There’s a Bear in Them Thar Hills


A “cabin neighbor” who owns a hunting/summer cabin about 1/2 mile from my farm took these photos a couple of weeks ago with a motion-activated camera he has set up behind his cabin.

The black bear is the state animal of West Virginia, but I’ve never seen one or evidence of one around here.

But there’s at least one now 1/2 mile from my farm! Not sure how I feel about that. It might be cool to see a bear, but it’s also a little creepy. Plus, they eat stuff. Like farm animals.


  1. Flowerpower says:

    Oh dear! He looks pretty peaceful but then he is a carnivore. Maybe he was passing thru on a fall tour of the area! Him being around would put a whole new spin on keeping animals there. :bugeyed:

  2. CATRAY44 says:

    Maybe you should consider another G.P. to help Cocoa and put the bears on notice. And have your gun ready.

  3. dkyoung says:

    Yes, they’re certainly here in WV. We have a family living here on our hill – male, female, 2 cubs. They regularly visit us and our neighbors looking for food. They love birdfeeders. And one of them opened up our heavy oak trash bin last week, took out all the bags, and scattered trash all around. The male is the biggest bear I’ve ever seen. My son saw him on the front porch one night and said his back came exactly half way up the sliding glass door. I’ve seen him walking up the driveway and out in the field next to the house. We have about 2 acres fenced in with an underground fence for the dogs. I keep an eye on them during the day and at night, I only let them out in the fenced in dog run at the side of the house. Hopefully, the cats would be too fast to become bear food. I keep a loaded .357 by the front door and I’m very cautious when riding the 4-wheeler around the trails or going out to my jeep after dark. My grandson and his buddy are going bear hunting here this fall and I wish them good luck. I might try canning some bear meat to see if it changes the taste. Raw bear meat is greasy and a little funky tasting. We’ll see what happens.


  4. Glenda says:

    We are supposed to have a few in our area too. They migrated up from Arkansas. I have never seen one here. They worry me…but cougars and bobcats worry me more!

  5. LarryEiss says:

    Black Bears will eat meat, but that is not their primary food source by any means. The danger they present stems mostly from property damage. Here is a good article on the topic. I agree with the statement written near the beginning that Black Bears may be the least carnivorous of the carnivores of North America.

  6. Living From Scratch says:

    kill and eat him, theyre seriously good eats.

  7. Liz Pike says:

    Love the pics!! Creepy yes, but in all the years of having farm animals, and a mama bear who always had twins within a 1/2 mile of my farm, they never bothered the crops nor the critters!!

    (She’s still having twins 15 years later!! Funny story: we were driving down our long farm road and we saw a bear on the side of the road. My ex let my daughters out of the truck to get a closer look-see and what do they find when they open the truck?? Her CUBS on the other side of the truck!!! Those girls scrambled back inside and my ex got a nice tongue-lashing. My youngest who was 4 at the time (now 19) called me early this past summer and told me she’d spotted the mama with twins again this year.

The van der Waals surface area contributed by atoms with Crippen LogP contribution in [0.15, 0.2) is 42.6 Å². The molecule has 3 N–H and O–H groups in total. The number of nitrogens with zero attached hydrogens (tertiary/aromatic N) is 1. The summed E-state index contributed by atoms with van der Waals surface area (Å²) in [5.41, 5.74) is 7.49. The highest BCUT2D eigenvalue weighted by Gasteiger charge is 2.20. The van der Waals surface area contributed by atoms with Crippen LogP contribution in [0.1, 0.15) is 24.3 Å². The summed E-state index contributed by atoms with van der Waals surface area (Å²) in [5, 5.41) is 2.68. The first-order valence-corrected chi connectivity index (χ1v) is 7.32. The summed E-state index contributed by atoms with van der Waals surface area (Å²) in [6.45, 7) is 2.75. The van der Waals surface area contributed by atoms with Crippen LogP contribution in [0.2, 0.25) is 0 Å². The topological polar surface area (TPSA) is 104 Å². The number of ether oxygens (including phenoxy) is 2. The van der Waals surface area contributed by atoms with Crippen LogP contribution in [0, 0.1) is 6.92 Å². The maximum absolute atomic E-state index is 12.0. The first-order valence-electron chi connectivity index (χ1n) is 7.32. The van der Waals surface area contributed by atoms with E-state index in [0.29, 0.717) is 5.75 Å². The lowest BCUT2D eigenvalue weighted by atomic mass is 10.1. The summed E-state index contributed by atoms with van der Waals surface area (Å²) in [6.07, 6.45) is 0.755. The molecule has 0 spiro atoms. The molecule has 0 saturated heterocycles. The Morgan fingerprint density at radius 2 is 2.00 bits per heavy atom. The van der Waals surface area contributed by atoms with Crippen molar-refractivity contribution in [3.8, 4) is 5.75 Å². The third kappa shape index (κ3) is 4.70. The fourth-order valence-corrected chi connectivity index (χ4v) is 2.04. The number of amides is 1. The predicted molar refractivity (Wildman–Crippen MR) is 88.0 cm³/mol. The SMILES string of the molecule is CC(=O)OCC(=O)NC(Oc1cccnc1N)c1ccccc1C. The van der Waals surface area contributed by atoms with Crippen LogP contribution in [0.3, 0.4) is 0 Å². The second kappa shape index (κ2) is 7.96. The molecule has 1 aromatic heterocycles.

Now, it’s likely it’s a different bear, but I like to think it’s the same one they grew up with ; ))

  8. GA_in_GA says:

    Hopefully, the bear’s territory heads away from your farm. :yes:

  9. BuckeyeGirl says:

    Bears are very opportunistic and very much omnivores, they’ll eat whatever they can find wherever they can find it and in areas like yours, they aren’t much afraid of people. They’ll likely run from Coco because they prefer easy pickings and there’s lots of people around who put trash cans, dog food and bird feeders out where they can cruise the neighborhood and find lots to snack on. They’re probably less interested in chasing goats than finding dog food on the porch.

    I lived in Alaska for 7 years where Brown Bears were more a worry than Black Bears… though they all have BIG claws and teeth!!! :bugeyed:

  10. chickenherd says:

    Bears? Who’s afraid of bears? Out here in Michigan, we have cougars! Well, cougar, singular. And you should hear her scream! I used to sorta enjoy the novelty of a cougar, before she devoured my two dearest broody Turkens and a Gold-Laced Polish pullet and Pearl White Leghorn pullet and…and… and now I’m planning hunting parties. 😆

  11. TW says:

    I worked for Virginia Fish and Game (just office staff) years ago and it seemed the thing most often done by the back bear was that it would break in to sheds or barns or chicken coops to get the feed. They didn’t seem to do much of anything to the farm animals. But they could be pretty destructive as they tried to get to feed. So it’s best to have your feed contained where a bear can’t break in. Maybe your dogs will keep any bears away. If a bear succeeds at getting some food, it will be back.

  12. mackenzie93 says:

    I’ve never lived near either bears or cougars, but I’ve camped in their midst many times. Out west, back in the 70’s there were bear warning signs in some of the national parks, but nothing about cougars. Then ten years ago we went west again. One of our sons was a state class runner in training, but there were cougar warnings at many of the national parks. Cougars hang around in trees and jump you. They chase you down if you run. Give me a bear instead. But yes, I’d still feel a bit creepy having one living nearby.